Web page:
At the moment I started writing this, there were about 3 million cases of COVID-19 worldwide, nearly 1.5 million in Europe alone. Now, here in my home country of Serbia, the situation is settling, and everything is easier. The media is already back to discussing the economy, politics, and showbusiness. No one seems to mention how hard this is for the school system. Students are used to contact with their teachers—eye-to-eye conversations in real classrooms—and now everything is online.
Arts Connect International held its Arts Equity Summit 2020 virtually, during three days in late April. Its mission: serving arts and culture leaders who are committed to collectively building equity, access, and inclusion. Over a thousand people attended the Summit in some way, and now ACI has posted recordings of all the sessions. Here is an overview of the Summit, and here are recordings of keynotes, sessions, and performances. Click here to find out more about ACI.
Go exploring inside Smithsonian Open Access, where you can download, share, use, and reuse millions of the Smithsonian’s images—right now, for free, without asking. For the first time in its 174-year history, the Smithsonian has created platforms and tools to provide easy access to nearly 3 million high resolution 2-D and 3-D digital items from their 19 museums, nine research centers, libraries, archives, and the National Zoo. This huge data dump is just the beginning; throughout the rest of 2020, the Smithsonian will roll out another 200,000 images, with more to come as the Institution continues to digitize its collection of 155 million items and counting. The Smithsonian collection includes hundreds of items pertaining to music.
Could your Sistema program partner with older people? Lifetime Arts (the nation’s leading organization in training educators to work with aging populations) offers Creative Aging 101, a training mini-course that details how best to engage older adults (55+) in “participatory, professionally run arts programs with a focus on social engagement and skills mastery.” Like many of their resources, the mini-course is free during the pandemic; learn more here.
As young people age and move further away from their primary relationships (parents, teachers, schoolmates), they feel less optimistic about their personal futures. Art becomes a point of contact, an urgent communication, and a hope, according to this article with a multinational view in The Conversation: “After Coronavirus: Global youth reveal that the social value of art has never mattered more.”
With all El Sistema programs considering options for fall activities, given uncertain health regulations, this article from EdSurge may be helpful. It details the four most prominent reopening plans that schools are currently considering.
Dennie Palmer Wolf, Researcher & Writer, WolfBrown, Cambridge, MA
On my COVID-era daily hike, I found myself behind a woman on her cell phone. At first, I resented the noise; then I began to listen. “Hello, this is Ms. F., Leila’s violin teacher. How are you?…How is she? Does she know she has messages from her music class? We are doing song-writing, and she would be so good at it…Yes, I’d love to tell her.” I realized I was hearing a new kind of musical alliance between teachers, students, and families.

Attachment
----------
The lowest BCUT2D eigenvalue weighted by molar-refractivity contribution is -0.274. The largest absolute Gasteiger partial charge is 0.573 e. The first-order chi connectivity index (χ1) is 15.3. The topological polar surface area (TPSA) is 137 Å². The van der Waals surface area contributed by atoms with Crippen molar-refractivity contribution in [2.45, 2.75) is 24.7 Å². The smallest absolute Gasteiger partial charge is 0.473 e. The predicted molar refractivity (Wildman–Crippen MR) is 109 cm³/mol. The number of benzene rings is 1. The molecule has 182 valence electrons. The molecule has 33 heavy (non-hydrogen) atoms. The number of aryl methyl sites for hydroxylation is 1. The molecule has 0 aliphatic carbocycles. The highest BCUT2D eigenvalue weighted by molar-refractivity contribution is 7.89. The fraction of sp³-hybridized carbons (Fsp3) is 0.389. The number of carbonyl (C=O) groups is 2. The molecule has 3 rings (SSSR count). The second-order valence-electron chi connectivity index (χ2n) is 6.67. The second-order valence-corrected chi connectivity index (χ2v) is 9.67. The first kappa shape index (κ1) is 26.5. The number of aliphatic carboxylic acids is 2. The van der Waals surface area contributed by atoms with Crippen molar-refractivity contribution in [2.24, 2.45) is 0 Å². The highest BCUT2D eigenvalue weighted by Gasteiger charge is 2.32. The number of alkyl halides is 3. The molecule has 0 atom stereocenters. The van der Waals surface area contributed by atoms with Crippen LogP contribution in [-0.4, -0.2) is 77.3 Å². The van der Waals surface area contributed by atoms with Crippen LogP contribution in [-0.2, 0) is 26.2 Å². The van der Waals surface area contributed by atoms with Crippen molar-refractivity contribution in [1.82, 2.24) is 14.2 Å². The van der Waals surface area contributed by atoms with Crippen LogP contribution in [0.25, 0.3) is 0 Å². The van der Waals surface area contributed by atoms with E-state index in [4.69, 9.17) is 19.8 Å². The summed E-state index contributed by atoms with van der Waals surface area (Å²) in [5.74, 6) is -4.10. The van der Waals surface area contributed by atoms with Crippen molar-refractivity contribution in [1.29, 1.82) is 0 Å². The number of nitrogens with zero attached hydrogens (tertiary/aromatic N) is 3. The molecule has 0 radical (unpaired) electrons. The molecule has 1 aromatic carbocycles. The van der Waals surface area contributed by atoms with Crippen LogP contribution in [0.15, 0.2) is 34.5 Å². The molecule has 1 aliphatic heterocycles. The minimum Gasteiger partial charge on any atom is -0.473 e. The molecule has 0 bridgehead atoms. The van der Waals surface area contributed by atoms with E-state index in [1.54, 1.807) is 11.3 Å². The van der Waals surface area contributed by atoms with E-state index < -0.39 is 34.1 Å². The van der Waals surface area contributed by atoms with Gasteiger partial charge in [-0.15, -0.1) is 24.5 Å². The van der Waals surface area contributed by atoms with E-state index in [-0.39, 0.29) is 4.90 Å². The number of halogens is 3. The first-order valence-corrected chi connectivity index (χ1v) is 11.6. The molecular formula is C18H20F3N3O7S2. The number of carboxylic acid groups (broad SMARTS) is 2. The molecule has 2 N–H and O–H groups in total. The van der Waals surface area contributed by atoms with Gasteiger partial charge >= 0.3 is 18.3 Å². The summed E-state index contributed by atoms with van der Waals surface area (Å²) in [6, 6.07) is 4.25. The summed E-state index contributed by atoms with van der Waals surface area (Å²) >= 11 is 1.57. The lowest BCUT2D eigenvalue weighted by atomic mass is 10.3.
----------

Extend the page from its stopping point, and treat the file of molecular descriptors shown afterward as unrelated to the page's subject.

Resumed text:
Robert Saunders, Music Education Director, Miami Music Project, FL
As learning programs of every kind and in every part of the world find ways to respond to the global health crisis, El Sistema-inspired programs are doing what we encourage our students to do: we are learning from one another. At Miami Music Project, we quickly reached out to El Sistema USA about creating resources for other El Sistema-inspired programs. We were excited to learn that Monique Van Willingh, Director of the Masters of Arts in Teaching (MAT) program at Longy School of Music at Bard College, was already working to develop a webinar series with the goal of sharing field experiences and best practices of organizations that are successfully transitioning to digital programming. Since summer camp activities are the immediate concern for many El Sistema-inspired programs around North America, El Sistema USA President Katie Wyatt reached out to several program leaders to begin sharing their experiences and innovations in this area.
Atlanta Music Project held a new first for the El Sistema field in May—a Virtual Symposium for high school music students focused on “The College Years.” Over two days, and with panels of authoritative speakers, the sessions addressed a broad range of issues that music students wonder about. Recordings of the sessions are now available on AMP’s Facebook page (scroll down), and soon all will be available on AMP’s YouTube channel.
Do you know an extraordinary teaching artist, or someone who works with TAs? Nominate them for the Annual ATA Awards through the Association of Teaching Artists. Nominations are accepted through Friday, June 5, in three categories: Innovation in Teaching Artistry, Teaching Artist Ally, or Distinguished Service to the Field. Teaching artists of any artistic discipline are eligible for consideration. There will be an online award ceremony on July 23, streamed in collaboration with Lincoln Center Education. Submit a nomination here.